This company comes down to the distribution and how sustainable it is. Based on cash flows, the distribution is more or less 100% which is ok given the business model but does not leave a whole lot of wiggle room. A bit more cash n the balance sheet to act as a cushion would probably make us more comfortable here. For high risk but outsized income, we think APR looks ok.

Highliner Foods

HLF is getting quite interesting from a value investors point of view. We are not fans of the negative momentum but with a 5% yield and trading at 9 times earnings, HLF is likely getting a little oversold at this stage. The company likely fell asleep at the wheel a little with the weakness in breaded products but we think it could be a name to average into over time.


We like Freshii but the investment case here comes down to valuation. On a one and two year outlook, the shares are quite expensive, but if the company can deliver on the growth potential, we think it will do well over the long-term. If you can think 3-5 years out on this name and ignore the volatility, we think an investor will do well. The franchises can be cheap to open and fit both small and large formats and they ‘feed’ into the healthy eating trends in North America.

CVR Medical Corp

Between being down 40% in the last year and below a $20 million market-cap, this company will need to do a lot to get back into investor favour and we would give this name time before getting involved.

Aaron Dunn (KeyStone Financial),

My journey into the stock market began, believe it or not, with reading a book. The book was The Intelligent Investor by Benjamin Graham who also happens to a key mentor of the famous Warren Buffett. Like the rest of the world, I knew who Warren Buffett was; or at least I was familiar with his reputation well enough that I knew it was worth listening to the people who mentored him. I didn’t know much about the inner workings of the stock market at the time. What I did know was that it is a critical part of our economic infrastructure and a place where capital could be grown or destroyed.  How to pick winning stocks in a practical sense was a mystery to me. Armed with the confidence of having recently completed several courses in finance, economics and accounting in my business program, I was determined to unravel this mystery. Warren Buffet once said that everyone should read this book so I knew it would be a good place to start.

A pivotal moment came for me when reading a section titled Business Valuations versus Stock-Market Valuations in Chapter 8. In this small section, Benjamin Graham laid forth the concepts of differentiating between price and value, how a company and its stock chart were not the same thing, and how focusing on share price movements over fundamentals was inhibiting investor performance.  That one section rang clear with me and opened my eyes to what investing and the financial markets really were and what they could become. In its best form, I saw symbiotic relationship between individual people that needed to grow their savings and companies that needed capital to expand their businesses; creating jobs and powering economic growth. I saw a mechanism for individual investors to profit directly from the hard work, innovation and ingenuity of talented business people and gain exposure to growing industries and niche markets that would otherwise be unavailable to them.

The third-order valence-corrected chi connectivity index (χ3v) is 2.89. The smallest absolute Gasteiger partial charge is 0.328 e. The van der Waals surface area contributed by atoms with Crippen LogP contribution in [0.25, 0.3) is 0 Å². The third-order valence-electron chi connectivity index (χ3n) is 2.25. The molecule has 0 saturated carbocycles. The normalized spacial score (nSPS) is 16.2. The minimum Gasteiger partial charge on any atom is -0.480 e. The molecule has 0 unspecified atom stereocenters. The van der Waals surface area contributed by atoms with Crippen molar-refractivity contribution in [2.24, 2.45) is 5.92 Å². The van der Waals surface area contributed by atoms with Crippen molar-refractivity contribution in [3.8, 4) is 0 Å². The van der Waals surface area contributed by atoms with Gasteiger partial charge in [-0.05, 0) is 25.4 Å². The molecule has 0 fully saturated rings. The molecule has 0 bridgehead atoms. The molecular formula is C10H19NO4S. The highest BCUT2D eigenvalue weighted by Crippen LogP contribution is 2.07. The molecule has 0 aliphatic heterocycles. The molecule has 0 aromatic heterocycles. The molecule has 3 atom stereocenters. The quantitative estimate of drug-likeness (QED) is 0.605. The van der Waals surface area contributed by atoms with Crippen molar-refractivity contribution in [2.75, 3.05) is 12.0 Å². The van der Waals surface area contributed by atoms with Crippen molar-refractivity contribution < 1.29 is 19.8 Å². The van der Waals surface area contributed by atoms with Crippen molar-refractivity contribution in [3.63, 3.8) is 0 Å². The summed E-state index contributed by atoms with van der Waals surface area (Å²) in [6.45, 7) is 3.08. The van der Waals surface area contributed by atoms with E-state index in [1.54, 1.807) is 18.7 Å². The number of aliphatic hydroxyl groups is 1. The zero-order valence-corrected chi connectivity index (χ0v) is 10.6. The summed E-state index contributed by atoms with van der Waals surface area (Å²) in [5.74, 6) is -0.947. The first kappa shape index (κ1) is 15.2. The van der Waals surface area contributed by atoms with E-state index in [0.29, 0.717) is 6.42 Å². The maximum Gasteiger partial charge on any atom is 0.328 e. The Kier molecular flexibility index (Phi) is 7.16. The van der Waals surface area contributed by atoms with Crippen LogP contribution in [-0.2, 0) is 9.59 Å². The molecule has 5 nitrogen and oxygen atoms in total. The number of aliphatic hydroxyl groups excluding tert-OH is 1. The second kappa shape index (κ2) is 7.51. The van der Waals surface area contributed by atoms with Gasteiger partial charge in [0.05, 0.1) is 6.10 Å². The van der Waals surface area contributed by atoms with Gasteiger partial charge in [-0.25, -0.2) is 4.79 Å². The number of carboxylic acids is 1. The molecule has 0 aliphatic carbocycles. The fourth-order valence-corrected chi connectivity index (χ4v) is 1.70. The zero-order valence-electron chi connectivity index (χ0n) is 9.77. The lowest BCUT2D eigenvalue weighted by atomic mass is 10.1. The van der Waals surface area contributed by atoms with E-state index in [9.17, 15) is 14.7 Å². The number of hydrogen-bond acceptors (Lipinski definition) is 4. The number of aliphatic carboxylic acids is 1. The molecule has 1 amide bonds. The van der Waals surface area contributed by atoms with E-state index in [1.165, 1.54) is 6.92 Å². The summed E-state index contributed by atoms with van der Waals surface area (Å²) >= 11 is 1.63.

The reality of the stock market is not this simple. But I believe that fear and mistrust of the financial markets stem mostly from a lack of understanding. When armed with tools to understand investing and make informed decisions, people are able to avoid the situations that get them into trouble…unscrupulous advisors and promotors and speculative or highly complicated investments.  I knew very quickly that my path was to help guide people on their journey through stock market and to the end destination of achieving their financial goals.

Aaron’s Thoughts on Making the “Sell Decision” – 

In my experience, investors fret far more over making the decision to SELL than they do to BUY. Selling elicits powerful emotional triggers. Selling after a huge return allows you to lock in profit but there is the fear of missing out if the share price keeps rising.  Selling after a big decline allows you to avoid further losses but eliminates the opportunity of any future recovery. These are the decisions that cause many investors a great deal of stress. The fear of lost opportunities balanced with the fear of losing existing capital. Making the wrong decision can cause an emotional sting that stays with you for many months or even many years.

The way to approach the SELL decision is to remove the emotion from the equation. At one point you made the decision to BUY the stock and you need to return to those initial reasons. Those reasons should have been based on an informed analysis of the financial characteristics of the company, the market in which the company operates and the share price valuation relative to the underlying profitability (don’t overpay for assets). What’s changed since you bought the company? Have positive earnings turned into net losses? Has growth slowed or the outlook deteriorated? Has the management team made promises on which they haven’t been able to deliver? Has the company become significantly more expensive on a price-to-earnings or price-to-cash flow basis? Every situation is different but these are the types of questions you need to ask yourself.  Not liking the answers is an indication that it is likely time to SELL.

At KeyStone, we’ve made many hundreds of BUY and SELL decisions over our 17 year history. Within these individual scenarios there is a clear pattern that can be applied to any stock investment. Below I’ve provided 4 individual, real life examples of when we were faced with the decision to BUY, SELL, or HOLD and the process we used to provide value to our clients.